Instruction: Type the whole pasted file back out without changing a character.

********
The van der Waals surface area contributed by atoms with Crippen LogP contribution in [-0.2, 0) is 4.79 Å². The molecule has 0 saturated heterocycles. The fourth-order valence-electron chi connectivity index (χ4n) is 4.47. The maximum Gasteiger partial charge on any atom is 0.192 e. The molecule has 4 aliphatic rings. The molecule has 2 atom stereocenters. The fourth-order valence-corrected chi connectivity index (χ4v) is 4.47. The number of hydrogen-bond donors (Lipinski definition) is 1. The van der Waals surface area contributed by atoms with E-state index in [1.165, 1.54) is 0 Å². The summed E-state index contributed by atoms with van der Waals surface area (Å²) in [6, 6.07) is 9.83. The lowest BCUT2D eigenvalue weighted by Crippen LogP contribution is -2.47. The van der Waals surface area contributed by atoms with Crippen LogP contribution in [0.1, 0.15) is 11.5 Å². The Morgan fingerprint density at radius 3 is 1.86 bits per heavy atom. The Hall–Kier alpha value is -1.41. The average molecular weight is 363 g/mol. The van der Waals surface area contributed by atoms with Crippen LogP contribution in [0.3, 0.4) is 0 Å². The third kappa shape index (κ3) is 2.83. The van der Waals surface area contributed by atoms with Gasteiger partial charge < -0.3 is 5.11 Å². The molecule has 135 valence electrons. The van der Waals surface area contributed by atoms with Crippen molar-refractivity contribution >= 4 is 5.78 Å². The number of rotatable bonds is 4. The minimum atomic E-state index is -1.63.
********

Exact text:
The van der Waals surface area contributed by atoms with Crippen LogP contribution in [-0.2, 0) is 4.79 Å². The molecule has 0 saturated heterocycles. The fourth-order valence-electron chi connectivity index (χ4n) is 4.47. The maximum Gasteiger partial charge on any atom is 0.192 e. The molecule has 4 aliphatic rings. The molecule has 2 atom stereocenters. The fourth-order valence-corrected chi connectivity index (χ4v) is 4.47. The number of hydrogen-bond donors (Lipinski definition) is 1. The van der Waals surface area contributed by atoms with E-state index in [1.165, 1.54) is 0 Å². The summed E-state index contributed by atoms with van der Waals surface area (Å²) in [6, 6.07) is 9.83. The lowest BCUT2D eigenvalue weighted by Crippen LogP contribution is -2.47. The van der Waals surface area contributed by atoms with Crippen LogP contribution in [0.1, 0.15) is 11.5 Å². The Morgan fingerprint density at radius 3 is 1.86 bits per heavy atom. The Hall–Kier alpha value is -1.41. The average molecular weight is 363 g/mol. The van der Waals surface area contributed by atoms with Crippen LogP contribution in [0.3, 0.4) is 0 Å². The third kappa shape index (κ3) is 2.83. The van der Waals surface area contributed by atoms with Gasteiger partial charge < -0.3 is 5.11 Å². The molecule has 135 valence electrons. The van der Waals surface area contributed by atoms with Crippen molar-refractivity contribution >= 4 is 5.78 Å². The number of rotatable bonds is 4. The minimum atomic E-state index is -1.63.